Thursday, October 27, 2011

In Time ★

There was an embargo on this film for reviewers.  We had to sign an agreement not to give our opinion on it until the 27th October, 2011.   There was a very good reason for this.   The film studio is hoping that at least they will get the first weekend of receipts out of it before the word gets around.   In our world, we still use money and, whatever, you pay to see it, will be a waste of it-and your time.

I suspect also, the studio is attempting to protect the reputation of writer and director, Andrew Niccol (Truman Show and Gattaca).  He is to be the writer and director of 'The Host', based on Twilight author, Stephenie Meyers last book.  There must be a lot of money tied up in that project, which they are spinning into a three movie series.  Don't ask me why they are doing that either, it's only one rather average book.

But to the review, of course, and the reasons why you should find something else to watch...

‘Time is money,’ said Benjamin Franklin.  This idea is the concept of ‘In Time’, starring Justin Timberlake & Amanda Seyfried. 

It is a fascinating idea that, in a not too distant future, at the age of 25, the genetically engineered aging gene turns off.  The inhabitants of this world are then given one year on their clock, displayed in bright green numbers on their arm.  They then earn and spend time as we would money.  In the slum areas, where our hero Will Salas (Timberlake) lives, most people struggle constantly with only a few months on their clocks, always checking how much time is left after each pay day.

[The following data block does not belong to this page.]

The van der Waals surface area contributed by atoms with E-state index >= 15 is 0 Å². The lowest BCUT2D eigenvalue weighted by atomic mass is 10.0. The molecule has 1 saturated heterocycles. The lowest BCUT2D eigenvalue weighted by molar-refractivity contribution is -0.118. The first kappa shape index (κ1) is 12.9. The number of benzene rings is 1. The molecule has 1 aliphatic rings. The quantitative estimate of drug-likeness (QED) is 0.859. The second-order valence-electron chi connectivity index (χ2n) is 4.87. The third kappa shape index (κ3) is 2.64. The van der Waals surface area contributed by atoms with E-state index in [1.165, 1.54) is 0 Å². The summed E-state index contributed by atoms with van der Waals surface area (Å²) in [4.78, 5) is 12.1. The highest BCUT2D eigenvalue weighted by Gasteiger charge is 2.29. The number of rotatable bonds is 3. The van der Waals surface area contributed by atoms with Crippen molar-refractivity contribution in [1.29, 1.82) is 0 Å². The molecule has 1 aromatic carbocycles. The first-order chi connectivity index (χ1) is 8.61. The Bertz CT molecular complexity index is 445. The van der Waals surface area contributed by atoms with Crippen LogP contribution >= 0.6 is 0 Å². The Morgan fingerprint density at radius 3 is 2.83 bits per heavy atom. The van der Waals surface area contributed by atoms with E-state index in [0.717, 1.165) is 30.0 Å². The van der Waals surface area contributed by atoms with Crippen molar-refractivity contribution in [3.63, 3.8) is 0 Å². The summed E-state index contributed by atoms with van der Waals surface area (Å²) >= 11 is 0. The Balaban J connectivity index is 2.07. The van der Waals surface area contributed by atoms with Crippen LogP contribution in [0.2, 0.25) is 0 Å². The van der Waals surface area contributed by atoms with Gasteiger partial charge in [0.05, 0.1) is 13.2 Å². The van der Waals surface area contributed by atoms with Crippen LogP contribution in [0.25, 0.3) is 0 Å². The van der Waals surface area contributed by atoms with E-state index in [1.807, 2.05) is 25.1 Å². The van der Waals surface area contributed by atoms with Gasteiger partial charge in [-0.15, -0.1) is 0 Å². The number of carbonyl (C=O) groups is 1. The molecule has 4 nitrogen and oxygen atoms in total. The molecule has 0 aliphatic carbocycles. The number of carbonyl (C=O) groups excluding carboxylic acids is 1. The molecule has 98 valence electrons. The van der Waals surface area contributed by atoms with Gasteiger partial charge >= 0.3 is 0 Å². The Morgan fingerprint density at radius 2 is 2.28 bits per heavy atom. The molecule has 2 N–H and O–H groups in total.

Then Will meets Henry, with over one hundred years on his clock, who has already lived a century. Disillusioned Henry shares with Will that the rich in New Greenwich are stealing from the poor through inflation.   He gives his remaining time to Will, setting Will on a course to change the order of this imbalance society.
Entering the wealthy Time Zone of New Greenwich, Will meets up with spoiled rich girl, Sylvia (Amanda Seyfried), who yearns for more excitement in her life.  Meanwhile Will is pursued by Raymond Leon, a Timekeeper (Cillian Murphy) who enforces the rich folk’s control of time. The movie is action filled with time sensitive car and foot chases, along with arm wrestling games ending in death.  In between a romance develops, as it must, between Will and Sylvia.
As the film drags on, and, unfortunately, that is what it does, the audience begins to wonder if they should be checking their own arms to see whether to spend more time on this hugely flawed film.
How anyone can ruin such an incredible idea is an obvious question.   One answer is in the clichéd and over-wordy script delivered via very poor performances by Timberlake and Seyfried.  Then add two male lead characters who are clearly not physically twenty-five, Timberlake is thirty and Cillian Murphy is thirty-four.  Then top it off with plot holes so huge you could land a time machine between them.
As we left the theatre we pondered another Benjamin Franklin gem, ‘Lost time is never found again.’  What may be even worse is that ‘In Time’ was a lost opportunity.

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